Christian V as the prince elect
It was considered of great importance to be able to defend not only the people but more sayingly the various provinces and borders of the danish kingdom. As a product of this, most princes were taught the arts of war from a very early point in their lives, here examplified by Christian V portrayed as the prince elect in the year 1650, in a painting by Karel van Manders. The four-year old successor is dressed not only in an adult attire, clothes typically connected to military generals that is, but is sorrounded by several military attributes such as the cannons, some of which are identical to the exhibits in front of the painting.
Not only is this a rare insight in the upbriging of Christian V, but it can also be viewed as a link in the self-promotion of both king and prince showing their military prowess, hereby gaining prestige in the eyes of the prices of Europe, who themselves had their own quite similar paintings made. As a minimum it gave Chritian V a militaristic udnerstanding of himself, shown amongst others during the Scanian Wars 1675-1679, where he tried to reconquer the southern part of Sweden – not least underlined by the fact that the war was started by a danish declaration of war.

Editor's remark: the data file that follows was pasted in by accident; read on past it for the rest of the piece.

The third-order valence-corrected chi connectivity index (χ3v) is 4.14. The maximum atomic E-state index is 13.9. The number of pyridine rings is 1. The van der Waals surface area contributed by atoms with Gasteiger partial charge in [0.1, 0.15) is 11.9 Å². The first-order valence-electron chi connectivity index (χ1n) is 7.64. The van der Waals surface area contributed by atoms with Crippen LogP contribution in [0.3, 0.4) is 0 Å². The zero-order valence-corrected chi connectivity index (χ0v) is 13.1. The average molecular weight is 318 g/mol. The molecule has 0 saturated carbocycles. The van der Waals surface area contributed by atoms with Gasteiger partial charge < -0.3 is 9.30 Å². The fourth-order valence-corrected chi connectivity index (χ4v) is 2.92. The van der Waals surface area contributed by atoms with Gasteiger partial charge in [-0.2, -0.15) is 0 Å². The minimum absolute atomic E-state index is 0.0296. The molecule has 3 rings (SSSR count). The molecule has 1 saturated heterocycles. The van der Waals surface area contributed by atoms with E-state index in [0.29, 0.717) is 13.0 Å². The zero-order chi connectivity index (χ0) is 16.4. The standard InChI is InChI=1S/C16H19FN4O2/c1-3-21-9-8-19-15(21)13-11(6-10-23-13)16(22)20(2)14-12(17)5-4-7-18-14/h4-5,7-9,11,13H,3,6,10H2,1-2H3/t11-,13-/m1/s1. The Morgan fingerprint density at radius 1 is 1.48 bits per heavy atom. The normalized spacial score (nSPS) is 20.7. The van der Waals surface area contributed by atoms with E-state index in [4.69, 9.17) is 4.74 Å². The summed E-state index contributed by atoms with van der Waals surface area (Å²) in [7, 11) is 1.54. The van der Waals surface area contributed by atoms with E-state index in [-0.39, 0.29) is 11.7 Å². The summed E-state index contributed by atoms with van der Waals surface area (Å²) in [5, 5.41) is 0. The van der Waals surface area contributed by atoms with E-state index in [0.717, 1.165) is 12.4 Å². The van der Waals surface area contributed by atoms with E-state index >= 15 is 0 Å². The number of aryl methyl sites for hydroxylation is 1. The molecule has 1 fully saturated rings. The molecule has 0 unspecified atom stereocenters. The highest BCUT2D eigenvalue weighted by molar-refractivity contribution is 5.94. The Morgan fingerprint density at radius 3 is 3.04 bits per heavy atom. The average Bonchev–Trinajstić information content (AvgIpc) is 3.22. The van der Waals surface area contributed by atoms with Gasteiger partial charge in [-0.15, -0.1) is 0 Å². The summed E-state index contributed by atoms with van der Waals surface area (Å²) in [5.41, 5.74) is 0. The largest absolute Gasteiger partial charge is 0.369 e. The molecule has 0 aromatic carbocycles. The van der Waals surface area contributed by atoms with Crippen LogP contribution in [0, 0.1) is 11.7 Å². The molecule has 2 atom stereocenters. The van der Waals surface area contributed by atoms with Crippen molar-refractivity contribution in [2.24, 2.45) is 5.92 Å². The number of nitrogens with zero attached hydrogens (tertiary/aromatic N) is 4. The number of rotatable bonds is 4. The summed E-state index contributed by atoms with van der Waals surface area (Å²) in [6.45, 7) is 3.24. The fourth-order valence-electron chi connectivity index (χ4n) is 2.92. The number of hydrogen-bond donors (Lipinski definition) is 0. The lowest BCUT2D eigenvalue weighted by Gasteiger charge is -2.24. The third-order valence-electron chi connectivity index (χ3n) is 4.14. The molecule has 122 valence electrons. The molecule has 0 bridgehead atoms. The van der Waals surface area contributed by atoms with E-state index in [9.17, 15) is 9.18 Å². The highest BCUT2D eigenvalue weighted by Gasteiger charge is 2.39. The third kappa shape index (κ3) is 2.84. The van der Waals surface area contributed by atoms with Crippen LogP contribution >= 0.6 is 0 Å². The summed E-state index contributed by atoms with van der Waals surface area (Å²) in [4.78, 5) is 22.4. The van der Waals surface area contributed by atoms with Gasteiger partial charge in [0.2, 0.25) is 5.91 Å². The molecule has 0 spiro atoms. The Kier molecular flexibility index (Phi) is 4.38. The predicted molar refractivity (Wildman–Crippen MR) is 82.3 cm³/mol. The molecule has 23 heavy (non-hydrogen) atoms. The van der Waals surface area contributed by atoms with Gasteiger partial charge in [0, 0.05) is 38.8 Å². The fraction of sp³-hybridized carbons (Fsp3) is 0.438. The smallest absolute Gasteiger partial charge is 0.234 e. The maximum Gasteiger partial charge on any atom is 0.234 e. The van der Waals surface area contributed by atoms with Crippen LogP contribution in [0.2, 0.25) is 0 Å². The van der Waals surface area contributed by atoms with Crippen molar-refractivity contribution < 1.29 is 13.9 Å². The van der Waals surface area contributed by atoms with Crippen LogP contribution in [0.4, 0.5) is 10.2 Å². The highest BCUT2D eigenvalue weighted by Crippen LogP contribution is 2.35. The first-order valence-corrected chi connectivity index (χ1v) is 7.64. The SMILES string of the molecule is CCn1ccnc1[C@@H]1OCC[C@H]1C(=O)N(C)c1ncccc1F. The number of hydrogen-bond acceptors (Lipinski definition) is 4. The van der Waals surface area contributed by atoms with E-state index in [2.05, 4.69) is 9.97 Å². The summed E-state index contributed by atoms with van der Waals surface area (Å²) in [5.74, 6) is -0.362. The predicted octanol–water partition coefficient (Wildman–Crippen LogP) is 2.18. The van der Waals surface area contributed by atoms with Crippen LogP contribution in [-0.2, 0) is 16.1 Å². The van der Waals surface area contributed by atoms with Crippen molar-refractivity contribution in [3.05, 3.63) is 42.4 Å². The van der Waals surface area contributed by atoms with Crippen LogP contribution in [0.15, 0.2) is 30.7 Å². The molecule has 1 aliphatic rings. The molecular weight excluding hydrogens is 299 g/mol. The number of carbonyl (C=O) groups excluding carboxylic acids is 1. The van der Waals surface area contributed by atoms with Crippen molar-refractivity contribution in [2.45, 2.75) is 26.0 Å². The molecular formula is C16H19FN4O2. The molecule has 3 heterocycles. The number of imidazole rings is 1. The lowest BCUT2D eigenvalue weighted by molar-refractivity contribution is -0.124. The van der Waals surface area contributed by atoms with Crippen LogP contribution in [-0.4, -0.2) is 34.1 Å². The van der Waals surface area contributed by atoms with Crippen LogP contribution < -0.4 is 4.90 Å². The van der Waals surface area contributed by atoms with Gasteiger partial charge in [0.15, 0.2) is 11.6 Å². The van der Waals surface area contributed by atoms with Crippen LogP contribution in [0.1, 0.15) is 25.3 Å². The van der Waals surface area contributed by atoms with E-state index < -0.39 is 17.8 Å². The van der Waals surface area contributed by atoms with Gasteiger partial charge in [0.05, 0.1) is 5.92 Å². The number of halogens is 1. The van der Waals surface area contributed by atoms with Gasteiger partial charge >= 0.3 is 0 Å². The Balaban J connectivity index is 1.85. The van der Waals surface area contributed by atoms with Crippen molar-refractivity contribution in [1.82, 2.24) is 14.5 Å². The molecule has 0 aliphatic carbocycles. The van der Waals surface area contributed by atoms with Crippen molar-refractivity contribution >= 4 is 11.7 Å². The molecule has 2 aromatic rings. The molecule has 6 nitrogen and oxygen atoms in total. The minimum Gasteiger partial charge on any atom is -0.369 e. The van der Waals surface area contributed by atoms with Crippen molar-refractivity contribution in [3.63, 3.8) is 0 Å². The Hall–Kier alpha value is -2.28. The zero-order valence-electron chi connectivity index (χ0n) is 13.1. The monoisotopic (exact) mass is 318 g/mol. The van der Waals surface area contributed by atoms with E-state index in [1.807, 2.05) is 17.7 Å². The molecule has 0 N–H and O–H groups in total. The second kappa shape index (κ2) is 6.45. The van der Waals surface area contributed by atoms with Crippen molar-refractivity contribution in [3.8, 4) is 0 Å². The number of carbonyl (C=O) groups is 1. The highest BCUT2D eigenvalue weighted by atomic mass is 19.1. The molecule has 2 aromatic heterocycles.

Christian V with His Half-Brother, c. 1671
Christian V in conversation with his elder half-brother Ulrik Frederik Gyldenløve, and with Count Anthon Aldenburg (1633-1680). Grisaille by Anton Steenwinkel. The Gyldenløve family, the king’s ‘natural’, which is to say illegitimate children, played an important role in the political machinations of 17th century Denmark. As children of the king, they had high status in the class-divided society. At the same time, however, they were excluded from line of succession, and thus had no dynastic ambitions, making them extremely loyal to the reigning king. Ulrik Frederik Gyldenløve was the issue of a relationship Frederik (III) had with Margrethe Pape, before he married Sophie Amalie in 1643.